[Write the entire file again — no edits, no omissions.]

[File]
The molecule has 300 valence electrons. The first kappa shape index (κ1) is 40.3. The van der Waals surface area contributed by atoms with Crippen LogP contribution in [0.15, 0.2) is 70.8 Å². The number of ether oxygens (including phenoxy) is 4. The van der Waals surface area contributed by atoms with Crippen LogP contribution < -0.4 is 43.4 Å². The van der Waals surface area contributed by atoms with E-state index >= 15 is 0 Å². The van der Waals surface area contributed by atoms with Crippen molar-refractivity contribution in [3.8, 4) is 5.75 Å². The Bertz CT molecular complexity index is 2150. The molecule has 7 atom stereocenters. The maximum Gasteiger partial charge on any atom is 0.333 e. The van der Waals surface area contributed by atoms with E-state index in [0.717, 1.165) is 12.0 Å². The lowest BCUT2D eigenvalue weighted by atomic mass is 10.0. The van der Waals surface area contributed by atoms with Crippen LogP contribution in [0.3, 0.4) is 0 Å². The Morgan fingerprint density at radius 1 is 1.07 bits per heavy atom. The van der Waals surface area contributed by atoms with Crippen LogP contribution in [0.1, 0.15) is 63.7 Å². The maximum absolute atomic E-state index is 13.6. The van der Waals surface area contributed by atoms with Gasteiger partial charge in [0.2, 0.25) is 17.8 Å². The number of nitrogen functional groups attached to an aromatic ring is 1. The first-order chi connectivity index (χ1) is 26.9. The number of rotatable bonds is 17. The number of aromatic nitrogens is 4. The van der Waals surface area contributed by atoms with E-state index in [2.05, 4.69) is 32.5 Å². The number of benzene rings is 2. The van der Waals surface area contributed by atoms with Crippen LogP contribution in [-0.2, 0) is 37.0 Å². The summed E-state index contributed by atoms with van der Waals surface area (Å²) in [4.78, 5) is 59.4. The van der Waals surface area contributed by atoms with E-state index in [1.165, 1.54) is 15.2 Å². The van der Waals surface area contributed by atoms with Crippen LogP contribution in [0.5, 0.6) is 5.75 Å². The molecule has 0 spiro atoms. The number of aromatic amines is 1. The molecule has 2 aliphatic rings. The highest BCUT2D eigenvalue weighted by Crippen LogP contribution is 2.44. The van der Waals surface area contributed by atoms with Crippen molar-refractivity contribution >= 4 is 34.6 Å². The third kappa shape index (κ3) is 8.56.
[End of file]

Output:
The molecule has 300 valence electrons. The first kappa shape index (κ1) is 40.3. The van der Waals surface area contributed by atoms with Crippen LogP contribution in [0.15, 0.2) is 70.8 Å². The number of ether oxygens (including phenoxy) is 4. The van der Waals surface area contributed by atoms with Crippen LogP contribution < -0.4 is 43.4 Å². The van der Waals surface area contributed by atoms with E-state index >= 15 is 0 Å². The van der Waals surface area contributed by atoms with Crippen molar-refractivity contribution in [3.8, 4) is 5.75 Å². The Bertz CT molecular complexity index is 2150. The molecule has 7 atom stereocenters. The maximum Gasteiger partial charge on any atom is 0.333 e. The van der Waals surface area contributed by atoms with E-state index in [0.717, 1.165) is 12.0 Å². The lowest BCUT2D eigenvalue weighted by atomic mass is 10.0. The van der Waals surface area contributed by atoms with Crippen LogP contribution in [0.3, 0.4) is 0 Å². The Morgan fingerprint density at radius 1 is 1.07 bits per heavy atom. The van der Waals surface area contributed by atoms with Crippen LogP contribution in [0.1, 0.15) is 63.7 Å². The maximum absolute atomic E-state index is 13.6. The van der Waals surface area contributed by atoms with Gasteiger partial charge in [0.2, 0.25) is 17.8 Å². The number of nitrogen functional groups attached to an aromatic ring is 1. The first-order chi connectivity index (χ1) is 26.9. The number of rotatable bonds is 17. The number of aromatic nitrogens is 4. The van der Waals surface area contributed by atoms with E-state index in [2.05, 4.69) is 32.5 Å². The number of benzene rings is 2. The van der Waals surface area contributed by atoms with Crippen LogP contribution in [-0.2, 0) is 37.0 Å². The summed E-state index contributed by atoms with van der Waals surface area (Å²) in [4.78, 5) is 59.4. The van der Waals surface area contributed by atoms with E-state index in [1.165, 1.54) is 15.2 Å². The van der Waals surface area contributed by atoms with Crippen LogP contribution in [0.5, 0.6) is 5.75 Å². The molecule has 0 spiro atoms. The number of aromatic amines is 1. The molecule has 2 aliphatic rings. The highest BCUT2D eigenvalue weighted by Crippen LogP contribution is 2.44. The van der Waals surface area contributed by atoms with Crippen molar-refractivity contribution >= 4 is 34.6 Å². The third kappa shape index (κ3) is 8.56.